For a start, under the deal signed by Boris Johnson last year, and brought into effect by the Scottish former DEFRA Secretary, Mr Gove, Northern Irish sheep farmers who had bought flocks of specialist sheep in Scotland cannot currently get them back home. The brains at DEFRA have told them to sell, but farmers say there’s no market for specialist sheep at this time of year. This also means farmers can’t take pedigree flocks or herds to a show in England, because they aren’t allowed to bring them back home for six months. If this is not sorted out industry figures say it will end NI’s century old pedigree trade.
A core part of the protocol is the ease of flow, but only in one direction. It’s very easy for goods to move from NI to GB because when the UK was negotiating the treaty they had no concerns about the “integrity” of the UK market in the way the EU was. To “protect” the EU’s Single Market (a need the EU insisted came before any concerns about ‘peace’, let alone the Agreement, and on which Whitehall curiously never pushed back), and to prevent any extra checks on the border between the Republic of Ireland and Ulster, goods must pass muster to cross the Irish sea. But the discrepancy of flow means lorries are getting stuck in GB and more of them travelling empty just to get back. This effectively doubles costs on many shipments which will have to passed on to Northern Ireland’s SME’s (who already face high transport costs) and their consumers in one of the poorer regions of the UK.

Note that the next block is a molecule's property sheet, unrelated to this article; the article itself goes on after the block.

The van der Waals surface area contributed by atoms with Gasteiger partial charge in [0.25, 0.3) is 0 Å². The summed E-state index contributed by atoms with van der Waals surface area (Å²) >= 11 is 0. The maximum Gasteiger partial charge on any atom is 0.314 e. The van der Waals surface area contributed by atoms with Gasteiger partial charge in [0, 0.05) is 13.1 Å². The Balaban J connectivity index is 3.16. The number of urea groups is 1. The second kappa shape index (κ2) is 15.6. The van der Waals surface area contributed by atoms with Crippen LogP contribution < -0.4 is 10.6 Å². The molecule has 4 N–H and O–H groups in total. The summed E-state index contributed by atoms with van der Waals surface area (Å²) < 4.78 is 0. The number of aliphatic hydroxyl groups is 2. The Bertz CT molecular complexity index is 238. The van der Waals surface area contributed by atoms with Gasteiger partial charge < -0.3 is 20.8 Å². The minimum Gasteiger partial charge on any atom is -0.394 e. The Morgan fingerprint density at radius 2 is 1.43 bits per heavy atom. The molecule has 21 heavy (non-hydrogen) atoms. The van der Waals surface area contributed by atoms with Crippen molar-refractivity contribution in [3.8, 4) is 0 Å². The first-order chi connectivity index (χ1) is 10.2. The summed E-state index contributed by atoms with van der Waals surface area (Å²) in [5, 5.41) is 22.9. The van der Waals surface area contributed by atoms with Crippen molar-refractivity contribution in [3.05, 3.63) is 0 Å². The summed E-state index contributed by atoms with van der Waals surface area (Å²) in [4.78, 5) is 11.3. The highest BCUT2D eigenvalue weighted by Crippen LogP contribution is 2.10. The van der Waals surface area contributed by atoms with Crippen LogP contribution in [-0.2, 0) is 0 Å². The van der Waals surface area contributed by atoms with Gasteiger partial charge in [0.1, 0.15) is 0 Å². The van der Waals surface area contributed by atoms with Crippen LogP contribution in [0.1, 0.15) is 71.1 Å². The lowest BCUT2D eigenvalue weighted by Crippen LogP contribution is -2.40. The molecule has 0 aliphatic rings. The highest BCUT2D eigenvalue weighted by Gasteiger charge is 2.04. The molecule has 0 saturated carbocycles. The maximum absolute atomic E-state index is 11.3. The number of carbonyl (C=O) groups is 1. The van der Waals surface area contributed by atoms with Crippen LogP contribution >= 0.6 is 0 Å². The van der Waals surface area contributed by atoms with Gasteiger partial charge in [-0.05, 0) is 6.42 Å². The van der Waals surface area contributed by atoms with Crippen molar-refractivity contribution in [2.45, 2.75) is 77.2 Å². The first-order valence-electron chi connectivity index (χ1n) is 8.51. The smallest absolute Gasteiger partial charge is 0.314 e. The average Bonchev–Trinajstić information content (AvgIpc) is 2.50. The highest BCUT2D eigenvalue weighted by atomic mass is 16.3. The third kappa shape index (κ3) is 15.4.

In announcing some solutions yesterday, Michael Gove highlighted the level of interference he had agreed to in the Joint Committee. A VAT rule that would have closed second hard car dealers bringing cars from the mainland was to be changed and new guidance was to address potential steel tariffs of 25% from GB to NI that would have crippled one of the positives of the Northern Ireland economy, manufacturing.
Statements from Ministers that there will be no border in the Irish sea gave hauliers a false sense of normality